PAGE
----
Form of policy.] The form of the policy is, in a great measure, regulated by the Stamp Act, 30 & 31 Vict. c. 23, the provisions of which Act will be found ante, pp. 262, 263. As to the effect of an insurance slip, vide ante, p: 263. An open cover or proposal by A. to insure before the goods to be insured were shipped, given to M. that he might give it to the charterer, B., is a subsisting proposal, and on application by B. after the goods are shipped, there is a contract with him to issue a policy in terms of the open cover. Bhugwandass v. Netherlands, &c., Insur. Co. of Batavia, 14 Ap. Ca. 83, P. C.
The policy is sometimes so framed that no action is maintainable on the policy till the loss has been adjusted. Tredwen v. Holman, 1 H. & C. 72; 31 L. J., Ex. 398. But on this case see Edwards v. Aberayron Mutuai Ship Insur. Soc., 1 Q. B. D. 563, 596, per Brett, J.
It is immaterial in what part of the policy the_subject-matter of insurance appears.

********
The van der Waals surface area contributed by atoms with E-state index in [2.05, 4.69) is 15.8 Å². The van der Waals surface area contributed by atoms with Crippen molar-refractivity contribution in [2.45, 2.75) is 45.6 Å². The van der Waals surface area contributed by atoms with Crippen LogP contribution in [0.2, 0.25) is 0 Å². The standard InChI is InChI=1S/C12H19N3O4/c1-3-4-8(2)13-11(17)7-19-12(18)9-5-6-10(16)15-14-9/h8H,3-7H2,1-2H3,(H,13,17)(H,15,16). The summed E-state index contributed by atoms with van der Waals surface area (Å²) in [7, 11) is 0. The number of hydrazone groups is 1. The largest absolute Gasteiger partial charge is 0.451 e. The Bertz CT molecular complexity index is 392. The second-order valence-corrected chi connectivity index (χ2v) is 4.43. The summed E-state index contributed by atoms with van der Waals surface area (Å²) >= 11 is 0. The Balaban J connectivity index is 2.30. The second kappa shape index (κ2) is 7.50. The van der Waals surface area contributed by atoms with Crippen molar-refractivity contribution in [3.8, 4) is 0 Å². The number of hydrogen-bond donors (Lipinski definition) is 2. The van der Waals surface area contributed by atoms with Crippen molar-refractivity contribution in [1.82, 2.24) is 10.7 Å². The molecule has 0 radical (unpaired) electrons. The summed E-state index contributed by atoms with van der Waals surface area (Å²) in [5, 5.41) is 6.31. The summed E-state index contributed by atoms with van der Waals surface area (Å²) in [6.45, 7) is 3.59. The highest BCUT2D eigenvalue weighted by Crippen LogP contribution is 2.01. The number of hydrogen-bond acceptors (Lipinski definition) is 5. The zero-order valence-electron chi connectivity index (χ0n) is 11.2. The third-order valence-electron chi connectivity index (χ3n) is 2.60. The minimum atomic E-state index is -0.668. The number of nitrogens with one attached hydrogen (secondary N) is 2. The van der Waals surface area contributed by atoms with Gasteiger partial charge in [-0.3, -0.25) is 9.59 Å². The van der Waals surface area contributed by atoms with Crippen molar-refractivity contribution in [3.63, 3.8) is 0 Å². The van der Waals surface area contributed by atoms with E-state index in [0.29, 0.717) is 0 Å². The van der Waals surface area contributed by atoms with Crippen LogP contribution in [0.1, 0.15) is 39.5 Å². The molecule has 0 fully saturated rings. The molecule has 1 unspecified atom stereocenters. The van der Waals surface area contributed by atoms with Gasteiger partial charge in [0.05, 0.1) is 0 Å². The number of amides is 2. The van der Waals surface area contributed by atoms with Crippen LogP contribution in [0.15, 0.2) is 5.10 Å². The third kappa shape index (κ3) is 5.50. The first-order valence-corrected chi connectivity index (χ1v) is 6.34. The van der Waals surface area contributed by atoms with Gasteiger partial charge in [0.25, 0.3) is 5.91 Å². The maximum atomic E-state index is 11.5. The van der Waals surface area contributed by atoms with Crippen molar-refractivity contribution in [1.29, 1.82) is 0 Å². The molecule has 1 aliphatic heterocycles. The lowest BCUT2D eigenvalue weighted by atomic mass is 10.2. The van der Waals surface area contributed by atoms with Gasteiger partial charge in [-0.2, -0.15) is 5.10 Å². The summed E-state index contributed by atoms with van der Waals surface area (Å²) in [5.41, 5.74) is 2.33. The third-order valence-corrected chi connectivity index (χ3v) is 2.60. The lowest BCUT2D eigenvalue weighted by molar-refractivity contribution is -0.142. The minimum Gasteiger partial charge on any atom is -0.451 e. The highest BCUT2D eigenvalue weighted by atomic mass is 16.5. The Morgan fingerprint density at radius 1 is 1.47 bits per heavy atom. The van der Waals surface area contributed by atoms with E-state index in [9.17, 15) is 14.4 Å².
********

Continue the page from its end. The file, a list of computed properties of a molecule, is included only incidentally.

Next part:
Griffiths v. Bramley-Moore, 4 Q. B. D. 70, C. A. Assignment of policy.] By the Policies of Marine Insurance Act, 1868 (31 & 32 Vict. c. 86), s. 1, it is enacted that, "whenever a policy of insurance on any ship, or on any goods in any ship, or on any freight, has been assigned, so as to pass the beneficial interest in such policy to any person entitled to the property thereby insured, the assignee of such policy shall be entitled to sue thereon in his own name; and the defendant in any action shall be entitled to make any defence which he would have been entitled to make if the said action had been brought in the name of the person by whom or for whose account the policy sued upon was effected.” Sect. 2, the assignment may be made by indorsement, in the form given in the schedule to the Act. And see now J. Act, 1873, s. 25(6), ante, p. 300.